For some types of integrated circuits, placement of die contact pads on the front side of the integrated circuit also presents difficult processing challenges. An example is fingerprint acquisition circuits, which employ arrays of capacitive sensor electrodes coated with a dielectric onto which the finger is placed with the epidermis in contact with the dielectric. Since capacitance between two capacitive plates is inversely proportional to the distance between the plates, using the contacting dermal tissue itself as one capacitor plate and the sensor electrode as the other and then determining capacitance for each sensor electrode in the array, it is possible to locate the ridges and grooves of the fingerprint. Because physical contact with the finger is necessary, the hardest possible passivation dielectric coating over the capacitive sensor electrodes is required to prevent “scratch” damage to the sensor electrodes. The capacitive sensor electrodes must be formed in the last metallization layer, as would die contact pads if formed on the front side of the integrated circuit. Either selective formation of the passivation material over the sensor electrodes or selective removal of the passivation material over the contact pads would therefore be required, which may limit the materials which may be employed for the passivation or present other processing challenges. The hardest available passivation material may be effectively “non-etchable.”
It would be desirable, therefore, to provide die contact pads in a location other than the front side of a wafer. It would further be advantageous if the die contact pads could be positioned to reduce die size requirements to the area required for active devices within the integrated circuit.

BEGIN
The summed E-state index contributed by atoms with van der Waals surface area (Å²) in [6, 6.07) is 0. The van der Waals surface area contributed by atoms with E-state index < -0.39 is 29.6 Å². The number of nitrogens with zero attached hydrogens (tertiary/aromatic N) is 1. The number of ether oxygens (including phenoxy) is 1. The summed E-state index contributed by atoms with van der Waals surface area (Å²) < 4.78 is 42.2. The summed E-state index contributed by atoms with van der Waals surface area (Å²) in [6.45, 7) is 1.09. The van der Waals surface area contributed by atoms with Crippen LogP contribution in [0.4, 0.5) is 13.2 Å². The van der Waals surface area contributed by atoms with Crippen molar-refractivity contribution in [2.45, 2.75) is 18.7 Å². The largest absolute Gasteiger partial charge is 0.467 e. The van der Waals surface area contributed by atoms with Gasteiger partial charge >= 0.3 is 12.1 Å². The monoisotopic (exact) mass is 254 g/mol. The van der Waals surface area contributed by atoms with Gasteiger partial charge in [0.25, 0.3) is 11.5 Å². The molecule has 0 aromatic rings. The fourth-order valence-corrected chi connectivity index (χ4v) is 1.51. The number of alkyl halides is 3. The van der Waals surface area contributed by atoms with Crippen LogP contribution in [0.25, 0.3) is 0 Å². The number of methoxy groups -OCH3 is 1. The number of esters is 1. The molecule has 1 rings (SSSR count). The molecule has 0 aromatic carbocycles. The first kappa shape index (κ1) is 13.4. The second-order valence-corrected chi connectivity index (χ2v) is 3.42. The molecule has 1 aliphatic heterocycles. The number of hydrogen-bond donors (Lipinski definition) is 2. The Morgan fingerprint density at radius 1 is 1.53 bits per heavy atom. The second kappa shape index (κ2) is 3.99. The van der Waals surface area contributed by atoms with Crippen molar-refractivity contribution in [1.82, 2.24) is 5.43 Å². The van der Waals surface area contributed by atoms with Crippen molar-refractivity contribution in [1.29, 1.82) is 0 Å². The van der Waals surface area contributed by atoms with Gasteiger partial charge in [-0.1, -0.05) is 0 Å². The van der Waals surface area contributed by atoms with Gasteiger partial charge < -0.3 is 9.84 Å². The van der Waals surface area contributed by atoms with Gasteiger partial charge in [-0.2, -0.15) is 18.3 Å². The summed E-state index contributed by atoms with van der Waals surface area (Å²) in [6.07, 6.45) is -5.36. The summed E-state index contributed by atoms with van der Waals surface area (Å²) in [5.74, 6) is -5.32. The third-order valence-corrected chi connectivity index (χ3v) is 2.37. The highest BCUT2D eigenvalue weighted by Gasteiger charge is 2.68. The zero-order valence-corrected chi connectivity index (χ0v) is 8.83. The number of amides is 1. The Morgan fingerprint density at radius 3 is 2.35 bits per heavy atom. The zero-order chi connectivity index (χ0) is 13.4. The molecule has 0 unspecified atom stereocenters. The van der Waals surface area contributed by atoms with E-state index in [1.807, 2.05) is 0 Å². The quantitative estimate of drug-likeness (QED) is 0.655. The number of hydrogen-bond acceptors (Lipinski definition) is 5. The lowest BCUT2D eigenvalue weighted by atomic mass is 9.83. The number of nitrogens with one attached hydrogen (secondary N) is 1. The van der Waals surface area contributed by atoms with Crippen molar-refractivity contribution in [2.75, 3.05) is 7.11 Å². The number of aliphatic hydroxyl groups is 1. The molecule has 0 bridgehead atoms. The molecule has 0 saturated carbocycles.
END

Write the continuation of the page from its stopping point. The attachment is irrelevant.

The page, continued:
A contact is formed within an active region of a substrate at the edge of a die, preferably within the first metallization level in the active region of the substrate. An opening having sloped sidewalls is then etched into the back side of the substrate, exposing a portion of the active region contact. An interconnect is formed on the opening sidewall to connect the active region contact with a die contact pad on the backside surface of the substrate. The active region contact preferably spans a boundary between two die, with the opening preferably etched across the boundary to permit inter-connects on opposing sidewalls of the opening to each contact the active region contact within different die, connecting the active region contact to die contact pads on different dice. The dice are then separated along the boundary, through the active region contact which becomes two separate active region contacts. By forming a shared contact opening spanning two dice, the backside contact is formed around the die edge and the backside surface area necessary for the contact opening is minimized. The backside contact allows direct placement of the integrated circuit die on contacts within the packaging, such as a ball grid array, eliminating the need for wire bonds. The need for a pad etch through passivation material overlying active devices on the front side of the die is also eliminated, and no mask levels are added for the devices formed on the front side.